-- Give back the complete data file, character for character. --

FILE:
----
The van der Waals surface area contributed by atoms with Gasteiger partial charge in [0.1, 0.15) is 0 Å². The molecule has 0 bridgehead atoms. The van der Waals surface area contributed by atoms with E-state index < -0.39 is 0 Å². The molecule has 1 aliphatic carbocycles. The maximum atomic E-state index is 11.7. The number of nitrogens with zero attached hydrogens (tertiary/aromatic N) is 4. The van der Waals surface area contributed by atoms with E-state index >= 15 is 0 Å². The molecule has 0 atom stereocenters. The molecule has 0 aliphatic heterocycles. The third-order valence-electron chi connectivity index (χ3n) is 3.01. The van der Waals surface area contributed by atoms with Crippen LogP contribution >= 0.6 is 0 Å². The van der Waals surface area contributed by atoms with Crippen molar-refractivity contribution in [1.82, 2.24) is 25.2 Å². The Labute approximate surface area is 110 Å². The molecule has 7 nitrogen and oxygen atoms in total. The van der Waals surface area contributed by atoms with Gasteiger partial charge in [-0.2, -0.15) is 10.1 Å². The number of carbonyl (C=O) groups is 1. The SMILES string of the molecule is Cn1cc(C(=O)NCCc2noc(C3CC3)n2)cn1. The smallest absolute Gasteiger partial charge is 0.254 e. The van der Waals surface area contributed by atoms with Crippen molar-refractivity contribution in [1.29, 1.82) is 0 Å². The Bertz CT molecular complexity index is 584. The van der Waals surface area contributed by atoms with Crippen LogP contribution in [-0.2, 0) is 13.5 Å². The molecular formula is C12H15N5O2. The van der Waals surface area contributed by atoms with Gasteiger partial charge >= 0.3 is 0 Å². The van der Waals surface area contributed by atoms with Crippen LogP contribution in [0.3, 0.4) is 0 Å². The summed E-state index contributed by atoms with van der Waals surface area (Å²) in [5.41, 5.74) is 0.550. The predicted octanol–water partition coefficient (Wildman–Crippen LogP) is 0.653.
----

The van der Waals surface area contributed by atoms with Gasteiger partial charge in [0.1, 0.15) is 0 Å². The molecule has 0 bridgehead atoms. The van der Waals surface area contributed by atoms with E-state index < -0.39 is 0 Å². The molecule has 1 aliphatic carbocycles. The maximum atomic E-state index is 11.7. The number of nitrogens with zero attached hydrogens (tertiary/aromatic N) is 4. The van der Waals surface area contributed by atoms with E-state index >= 15 is 0 Å². The molecule has 0 atom stereocenters. The molecule has 0 aliphatic heterocycles. The third-order valence-electron chi connectivity index (χ3n) is 3.01. The van der Waals surface area contributed by atoms with Crippen LogP contribution >= 0.6 is 0 Å². The van der Waals surface area contributed by atoms with Crippen molar-refractivity contribution in [1.82, 2.24) is 25.2 Å². The Labute approximate surface area is 110 Å². The molecule has 7 nitrogen and oxygen atoms in total. The van der Waals surface area contributed by atoms with Gasteiger partial charge in [-0.2, -0.15) is 10.1 Å². The number of carbonyl (C=O) groups is 1. The SMILES string of the molecule is Cn1cc(C(=O)NCCc2noc(C3CC3)n2)cn1. The smallest absolute Gasteiger partial charge is 0.254 e. The van der Waals surface area contributed by atoms with Crippen molar-refractivity contribution in [1.29, 1.82) is 0 Å². The Bertz CT molecular complexity index is 584. The van der Waals surface area contributed by atoms with Crippen LogP contribution in [-0.2, 0) is 13.5 Å². The molecular formula is C12H15N5O2. The van der Waals surface area contributed by atoms with Gasteiger partial charge >= 0.3 is 0 Å². The van der Waals surface area contributed by atoms with Crippen LogP contribution in [0.3, 0.4) is 0 Å². The summed E-state index contributed by atoms with van der Waals surface area (Å²) in [5.41, 5.74) is 0.550. The predicted octanol–water partition coefficient (Wildman–Crippen LogP) is 0.653.